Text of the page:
13. Don’t get angry
I know, it’s easier said than done, mamas. But yelling won’t make your kids’ ears work any better. If anything, it elevates the situation to an unhealthy level and teaches kids that screaming is the answer to getting your way. It’s only a matter of time before that approach backfires on you.
“Keep your cool and approach kids with a firm, but respectful tone.”
14. Eye contact is key
It’s impossible—even for adults—to fully listen if your attention isn’t fully on the person you’re listening to. That’s why eye contact is key. It’s a body language that tells the person speaking that you’re listening and vice versa.
“I have a 6 and 2-year-old, and with my first, we worked on making sure she responds verbally and with eye contact so we knew we were speaking to each other and expecting an outcome.”
15. Use the “First… and then…” method
“I use the ‘first & then’ method. An example would be if they want to watch TV but need to clean their room. We always word it as “Let’s clean our room first and then we will watch TV. Something about it works wonders for my kiddos.”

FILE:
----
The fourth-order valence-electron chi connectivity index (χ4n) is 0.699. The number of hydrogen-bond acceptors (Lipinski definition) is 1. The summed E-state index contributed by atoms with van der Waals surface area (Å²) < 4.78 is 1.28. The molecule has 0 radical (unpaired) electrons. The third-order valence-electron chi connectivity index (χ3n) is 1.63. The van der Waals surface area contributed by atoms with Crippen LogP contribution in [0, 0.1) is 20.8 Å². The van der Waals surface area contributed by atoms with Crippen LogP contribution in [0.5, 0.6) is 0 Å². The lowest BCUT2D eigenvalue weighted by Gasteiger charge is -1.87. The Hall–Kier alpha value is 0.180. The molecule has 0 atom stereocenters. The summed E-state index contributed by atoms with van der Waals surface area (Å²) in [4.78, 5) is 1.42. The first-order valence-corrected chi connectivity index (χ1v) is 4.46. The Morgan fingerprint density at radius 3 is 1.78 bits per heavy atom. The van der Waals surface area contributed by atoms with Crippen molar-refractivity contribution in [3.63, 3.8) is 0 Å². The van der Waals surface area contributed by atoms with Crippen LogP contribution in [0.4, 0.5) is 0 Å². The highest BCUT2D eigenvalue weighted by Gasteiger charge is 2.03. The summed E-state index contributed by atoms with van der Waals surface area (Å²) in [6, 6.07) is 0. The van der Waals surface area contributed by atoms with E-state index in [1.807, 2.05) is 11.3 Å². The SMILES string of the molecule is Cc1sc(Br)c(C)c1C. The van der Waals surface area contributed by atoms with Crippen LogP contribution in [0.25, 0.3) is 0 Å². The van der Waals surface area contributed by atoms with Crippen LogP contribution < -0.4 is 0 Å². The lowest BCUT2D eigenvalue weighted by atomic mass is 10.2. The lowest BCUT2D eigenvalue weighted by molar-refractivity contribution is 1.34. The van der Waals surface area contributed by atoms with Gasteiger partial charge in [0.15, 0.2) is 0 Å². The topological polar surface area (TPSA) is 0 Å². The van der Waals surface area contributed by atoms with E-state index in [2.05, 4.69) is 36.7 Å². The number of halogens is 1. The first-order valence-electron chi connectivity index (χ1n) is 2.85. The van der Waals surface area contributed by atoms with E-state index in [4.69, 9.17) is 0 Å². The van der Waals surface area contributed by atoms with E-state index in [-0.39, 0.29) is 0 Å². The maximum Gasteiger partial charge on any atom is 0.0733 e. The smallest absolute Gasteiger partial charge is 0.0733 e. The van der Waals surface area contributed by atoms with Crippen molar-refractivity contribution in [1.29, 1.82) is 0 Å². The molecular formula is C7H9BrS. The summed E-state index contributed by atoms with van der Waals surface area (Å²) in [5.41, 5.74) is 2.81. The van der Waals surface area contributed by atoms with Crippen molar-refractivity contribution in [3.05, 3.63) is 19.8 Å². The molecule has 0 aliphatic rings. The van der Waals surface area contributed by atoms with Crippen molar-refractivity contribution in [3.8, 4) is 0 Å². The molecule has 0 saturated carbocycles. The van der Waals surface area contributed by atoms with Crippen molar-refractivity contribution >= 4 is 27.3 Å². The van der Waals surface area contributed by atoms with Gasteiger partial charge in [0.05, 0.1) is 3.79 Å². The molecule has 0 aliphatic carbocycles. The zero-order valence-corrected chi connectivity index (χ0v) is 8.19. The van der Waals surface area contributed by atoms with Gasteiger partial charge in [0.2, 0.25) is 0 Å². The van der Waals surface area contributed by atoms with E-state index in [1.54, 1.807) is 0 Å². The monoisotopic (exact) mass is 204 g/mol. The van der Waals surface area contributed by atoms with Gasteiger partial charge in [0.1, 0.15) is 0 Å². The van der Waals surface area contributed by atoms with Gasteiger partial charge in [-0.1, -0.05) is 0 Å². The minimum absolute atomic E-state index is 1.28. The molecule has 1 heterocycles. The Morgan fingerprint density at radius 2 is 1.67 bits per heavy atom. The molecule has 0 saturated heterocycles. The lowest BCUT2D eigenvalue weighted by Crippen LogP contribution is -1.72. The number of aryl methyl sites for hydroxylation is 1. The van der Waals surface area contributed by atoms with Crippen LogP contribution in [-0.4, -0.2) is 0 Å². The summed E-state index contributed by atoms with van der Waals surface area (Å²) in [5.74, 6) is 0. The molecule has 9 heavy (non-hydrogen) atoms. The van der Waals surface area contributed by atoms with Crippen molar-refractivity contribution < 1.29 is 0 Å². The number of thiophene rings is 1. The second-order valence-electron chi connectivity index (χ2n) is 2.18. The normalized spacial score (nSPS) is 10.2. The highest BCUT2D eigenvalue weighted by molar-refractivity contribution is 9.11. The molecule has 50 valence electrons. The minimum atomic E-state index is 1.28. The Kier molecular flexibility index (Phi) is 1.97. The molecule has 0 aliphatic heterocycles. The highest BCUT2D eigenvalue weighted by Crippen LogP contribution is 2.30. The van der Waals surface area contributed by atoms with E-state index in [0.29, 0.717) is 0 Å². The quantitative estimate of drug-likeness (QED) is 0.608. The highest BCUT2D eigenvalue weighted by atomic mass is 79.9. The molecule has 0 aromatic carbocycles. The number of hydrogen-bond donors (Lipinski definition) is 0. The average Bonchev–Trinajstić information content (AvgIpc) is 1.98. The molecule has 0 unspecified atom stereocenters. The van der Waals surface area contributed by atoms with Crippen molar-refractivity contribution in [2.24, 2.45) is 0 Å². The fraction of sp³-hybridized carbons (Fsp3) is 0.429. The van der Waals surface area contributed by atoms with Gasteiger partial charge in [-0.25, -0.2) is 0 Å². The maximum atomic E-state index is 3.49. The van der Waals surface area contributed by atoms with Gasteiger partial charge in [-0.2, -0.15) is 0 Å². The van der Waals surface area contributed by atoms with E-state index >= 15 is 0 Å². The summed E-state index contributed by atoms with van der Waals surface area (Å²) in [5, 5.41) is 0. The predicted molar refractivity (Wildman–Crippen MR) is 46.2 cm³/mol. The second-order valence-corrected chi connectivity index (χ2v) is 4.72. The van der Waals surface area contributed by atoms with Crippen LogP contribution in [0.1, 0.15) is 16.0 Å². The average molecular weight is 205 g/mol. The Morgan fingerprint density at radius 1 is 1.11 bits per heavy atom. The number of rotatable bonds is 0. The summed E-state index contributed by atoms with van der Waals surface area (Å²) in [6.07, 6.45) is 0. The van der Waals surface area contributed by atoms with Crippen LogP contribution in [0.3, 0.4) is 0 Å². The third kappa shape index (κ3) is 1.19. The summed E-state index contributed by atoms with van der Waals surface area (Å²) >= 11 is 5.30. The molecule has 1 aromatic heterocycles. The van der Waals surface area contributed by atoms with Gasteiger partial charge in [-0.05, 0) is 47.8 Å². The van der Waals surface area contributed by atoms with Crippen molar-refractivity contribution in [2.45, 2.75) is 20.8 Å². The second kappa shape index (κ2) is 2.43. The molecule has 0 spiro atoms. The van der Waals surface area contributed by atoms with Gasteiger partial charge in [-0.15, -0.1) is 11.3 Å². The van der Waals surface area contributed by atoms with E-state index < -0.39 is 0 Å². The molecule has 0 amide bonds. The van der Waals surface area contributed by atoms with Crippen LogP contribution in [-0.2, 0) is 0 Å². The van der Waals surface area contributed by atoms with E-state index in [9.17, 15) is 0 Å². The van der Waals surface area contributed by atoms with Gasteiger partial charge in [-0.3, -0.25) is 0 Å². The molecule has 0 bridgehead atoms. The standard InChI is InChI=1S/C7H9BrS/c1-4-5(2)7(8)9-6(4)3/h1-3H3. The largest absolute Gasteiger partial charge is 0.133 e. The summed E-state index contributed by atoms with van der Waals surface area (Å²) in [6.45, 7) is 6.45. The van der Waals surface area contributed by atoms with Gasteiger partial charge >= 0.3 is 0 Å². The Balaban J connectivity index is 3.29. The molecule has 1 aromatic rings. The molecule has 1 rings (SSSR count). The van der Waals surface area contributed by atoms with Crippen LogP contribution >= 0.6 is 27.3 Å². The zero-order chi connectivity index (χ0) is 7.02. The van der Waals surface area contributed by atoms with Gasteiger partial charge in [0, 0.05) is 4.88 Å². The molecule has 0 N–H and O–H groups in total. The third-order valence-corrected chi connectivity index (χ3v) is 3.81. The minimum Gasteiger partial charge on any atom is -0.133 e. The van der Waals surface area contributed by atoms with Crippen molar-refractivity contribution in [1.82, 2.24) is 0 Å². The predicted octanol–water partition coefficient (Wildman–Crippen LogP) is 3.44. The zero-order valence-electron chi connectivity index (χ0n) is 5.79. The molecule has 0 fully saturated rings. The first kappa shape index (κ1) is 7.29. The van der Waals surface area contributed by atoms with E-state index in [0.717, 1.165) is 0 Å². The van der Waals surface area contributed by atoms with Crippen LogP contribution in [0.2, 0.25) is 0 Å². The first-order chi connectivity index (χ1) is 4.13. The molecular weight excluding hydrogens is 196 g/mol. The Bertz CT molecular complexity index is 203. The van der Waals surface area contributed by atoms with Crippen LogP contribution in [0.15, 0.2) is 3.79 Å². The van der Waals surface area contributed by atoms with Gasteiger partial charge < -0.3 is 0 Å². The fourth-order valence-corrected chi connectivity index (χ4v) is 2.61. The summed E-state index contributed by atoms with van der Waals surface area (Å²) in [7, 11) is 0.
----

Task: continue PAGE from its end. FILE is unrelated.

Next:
16. Find a quiet space
“I loved an article I read one time that explained when kiddos are throwing tantrums, or not listening, it isn’t because they want to be out of control, it’s just that they are experiencing a lot of emotions they don’t know what to do with. So even now with my little one, when he is really upset, I hold him close, play soft calming music, and when we can, I sit with him in his room with the lights dimmed to remove some of the sensory overload, and give him a chance to process his emotions.”
“I have found that as mine have gotten older, car rides are the best for hashing out things we need to discuss and that way we’re not looking eye to eye necessarily but I have a captive audience and they seem more at ease to share their heart and what’s on in their mind. It’s also a great place to pray with them.”
“They usually didn’t listen if I talked, repeated myself or yelled. But if I whispered….always worked.”
18. Let them be heard
“I try to listen. I think a lot of times we as parents are doing most of the talking trying to get our children to listen to us when we aren’t doing the listening that we should try to do.
Children have a lot on their minds, as do we. They are learning, and it is our job to teach them. I find that too often, trying to get my children to listen to me when I am speaking fails, but when I start to listen to them, things go much more smoothly.